The Sec. 107 exclusion of the rental value of a home or a rental allowance from gross income of clergy members, provided or paid as compensation by their employer, does not violate the Establishment or Free Exercise of Religion clauses of the U.S. Constitution's First Amendment, the Seventh Circuit held.
Rather, the court held, in reversing a district court decision, the exclusion "falls into the play between the joints" of the two clauses; the statute is neither required to ensure free exercise of religion nor prohibited as impermissibly establishing it.
Facts: The Freedom From Religion Foundation (FFRF), which, according to its website, works "to promote nontheism and defend the constitutional separation between religion and government" paid three of its employees a portion of their salaries as a housing allowance. The employees then sued the Treasury Department, claiming that, because Sec. 107 conditions a tax benefit on religious affiliation, it violates the First Amendment. The Seventh Circuit dismissed the suit for lack of jurisdiction because the plaintiffs had not applied to the IRS for an exemption of the allowances from gross income under the statute (Freedom From Religion Foundation, Inc. v. Lew, 773 F.3d 815 (7th Cir. 2014); see "Tax Matters: Seventh Circuit Denies Plaintiffs' Standing to Challenge Parsonage Allowance," JofA, Feb. 2015).
The officials then filed amended tax returns claiming refunds based on exclusion of the housing allowances, some of which the IRS denied or did not act upon within six months. The officials then again sued in the District Court for the Western District of Wisconsin, which found that Sec. 107 violated the Establishment Clause (Gaylor v. Mnuchin, 278 F. Supp. 3d 1081 (W.D. Wis. 2017)). Treasury and minister intervenors appealed to the Seventh Circuit.
Issues: The First Amendment provides that "Congress shall make no law respecting an establishment of religion, or prohibiting the free exercise thereof." The Seventh Circuit analyzed Sec. 107 under the tests of Lemon v. Kurtzman, 403 U.S. 602 (1971), and the "historical significance" criterion of Town of Greece v. Galloway, 572 U.S. 565 (2014).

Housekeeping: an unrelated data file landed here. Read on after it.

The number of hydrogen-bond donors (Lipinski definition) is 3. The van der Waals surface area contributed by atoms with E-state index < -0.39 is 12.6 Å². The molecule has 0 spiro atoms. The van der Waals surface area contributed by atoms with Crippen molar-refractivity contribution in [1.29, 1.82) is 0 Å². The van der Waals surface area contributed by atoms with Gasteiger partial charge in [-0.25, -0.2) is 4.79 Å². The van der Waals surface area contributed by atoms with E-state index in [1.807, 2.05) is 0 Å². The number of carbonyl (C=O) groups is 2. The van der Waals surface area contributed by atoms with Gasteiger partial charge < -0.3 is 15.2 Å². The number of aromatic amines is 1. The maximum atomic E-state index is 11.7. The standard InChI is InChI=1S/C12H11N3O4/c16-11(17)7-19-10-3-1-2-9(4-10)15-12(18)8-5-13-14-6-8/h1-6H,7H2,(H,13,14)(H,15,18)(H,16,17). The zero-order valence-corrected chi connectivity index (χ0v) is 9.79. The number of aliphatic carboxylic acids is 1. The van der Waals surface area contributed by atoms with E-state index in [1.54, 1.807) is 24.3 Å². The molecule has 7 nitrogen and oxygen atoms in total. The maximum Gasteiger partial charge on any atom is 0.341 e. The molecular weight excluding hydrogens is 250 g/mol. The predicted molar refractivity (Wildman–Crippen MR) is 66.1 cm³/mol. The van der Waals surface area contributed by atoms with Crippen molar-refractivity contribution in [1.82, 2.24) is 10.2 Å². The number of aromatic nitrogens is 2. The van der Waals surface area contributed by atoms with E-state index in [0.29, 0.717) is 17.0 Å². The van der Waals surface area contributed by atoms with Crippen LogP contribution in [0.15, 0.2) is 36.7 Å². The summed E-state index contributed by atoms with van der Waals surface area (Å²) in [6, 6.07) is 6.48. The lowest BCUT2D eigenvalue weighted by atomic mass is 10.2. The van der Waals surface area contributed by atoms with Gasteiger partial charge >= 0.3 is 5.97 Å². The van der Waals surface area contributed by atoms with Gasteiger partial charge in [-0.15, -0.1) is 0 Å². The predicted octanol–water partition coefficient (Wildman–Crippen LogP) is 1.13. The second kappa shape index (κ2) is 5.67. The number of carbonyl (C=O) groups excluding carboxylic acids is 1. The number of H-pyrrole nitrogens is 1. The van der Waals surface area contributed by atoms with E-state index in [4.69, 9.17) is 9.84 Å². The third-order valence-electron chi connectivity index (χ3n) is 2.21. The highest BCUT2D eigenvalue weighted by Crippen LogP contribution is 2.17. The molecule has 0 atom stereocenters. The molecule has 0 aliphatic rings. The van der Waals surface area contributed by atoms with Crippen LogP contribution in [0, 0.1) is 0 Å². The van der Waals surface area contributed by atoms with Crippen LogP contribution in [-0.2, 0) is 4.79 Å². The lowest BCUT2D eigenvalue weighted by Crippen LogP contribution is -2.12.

Under Lemon, a statute must: (1) have a secular legislative purpose, (2) in its principal or primary effect neither advance nor inhibit religion, and (3) not foster an excessive government entanglement with religion. Under Town of Greece, the Establishment Clause may be interpreted "by reference to historical practices and understandings" (Town of Greece, 572 U.S. at 575, quoting County of Allegheny v. American Civil Liberties Union, Greater Pittsburgh Chapter, 492 U.S. 573, 670 (1989)).
Holding: The court held that Sec. 107(2) met both the Lemon test and the historical-significance test from Town of Greece and thus did not violate the Establishment Clause.
With regard to the Lemon test, the court concluded that Sec. 107(2) has a secular legislative purpose, its principal effect is neither to endorse nor to inhibit religion, and it does not cause excessive government entanglement. Consequently, the court found there is no genuine nexus between the tax exemption and establishment of religion that violates the Establishment Clause under the Lemon test.
The court found that the Sec. 107(2) exemption also passes the historical-significance test because provisions like Sec. 107(2) have not been historically viewed as an establishment of religion, noting the long and extensive history of religious tax exemptions provided by federal and state governments.
- Gaylor v. Mnuchin, Nos. 18-1277 and 18-1280 (7th Cir. 3/15/19)
— By Paul Bonner, a JofA senior editor.